At some point in the past, all food in the UK was produced by
natural methods. This was 'by default', because there were no
other techniques available - it was what we would today call 'organic'.
People had done their best, slowly breeding better types of plants
and animals, working out how to improve the soil with manure,
to improve yields and fertility. People's bodies had adapted to
eat this local diet over thousands of years.
Three main points can be made about this:-
- There were major problems with this 'natural situation':-
a. insect pests,
b. animal diseases and sicknesses,
c. losses due to poor storage,
d. high costs for the horses which did the work (typically consuming
10% of each farms production, and up to 25% of the national
e. and it was highly labour intensive and dependant on the weather.
f. famine and hunger were common, even in 'the west'.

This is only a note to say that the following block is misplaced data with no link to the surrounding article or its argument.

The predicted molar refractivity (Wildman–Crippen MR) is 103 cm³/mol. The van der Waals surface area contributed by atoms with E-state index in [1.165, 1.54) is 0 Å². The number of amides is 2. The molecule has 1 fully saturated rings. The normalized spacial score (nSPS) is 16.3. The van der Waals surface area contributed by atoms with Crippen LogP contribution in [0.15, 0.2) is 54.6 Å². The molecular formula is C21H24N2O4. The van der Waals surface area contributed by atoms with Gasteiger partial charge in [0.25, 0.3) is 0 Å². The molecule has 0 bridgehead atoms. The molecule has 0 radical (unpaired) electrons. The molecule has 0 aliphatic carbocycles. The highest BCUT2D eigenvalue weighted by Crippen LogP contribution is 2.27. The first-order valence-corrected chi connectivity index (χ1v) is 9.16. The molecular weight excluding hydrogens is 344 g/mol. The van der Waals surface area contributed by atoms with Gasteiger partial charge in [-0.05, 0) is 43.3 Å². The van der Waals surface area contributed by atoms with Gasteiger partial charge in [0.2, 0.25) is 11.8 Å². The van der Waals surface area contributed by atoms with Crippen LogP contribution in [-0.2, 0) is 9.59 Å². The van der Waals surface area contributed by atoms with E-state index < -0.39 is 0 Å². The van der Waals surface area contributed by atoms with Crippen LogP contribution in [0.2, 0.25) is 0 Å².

- Because of these 'random' problems, farmers grew as wide a
variety of crops as possible, then if one crop failed, they
would have something else to sell or eat
- These original problems are now nearly all solved
- We have effectively undergone a 'quantum leap' with food in
the last century, and particularly in the last 40 years. Many
people have diets now where all the components of their diet
were unknown or even undreamed of 100 years ago.
In the "Changes in Techniques" Section, I hope to record
some of the major steps in this transition / 'quantum leap', and
also to indicate what is possible in the future. In the other
Sections, I use 'snapshots' from the webpages of some of the companies,
organisations and influences which are part of the present 'big
picture'. I am doing this to try to see "how they present
themselves" to the world, which I find quite interesting.
I am generally writing from a UK perspective - I am sure the
pattern is similar elsewhere, but the details will be different.
I hope to include enough detail to be accurate, but not too much
to be boring.
Although this starting point (when everything was natural ....)
is imaginary, I think it still has validity as a sort of reference
for the progress and changes which have been made since.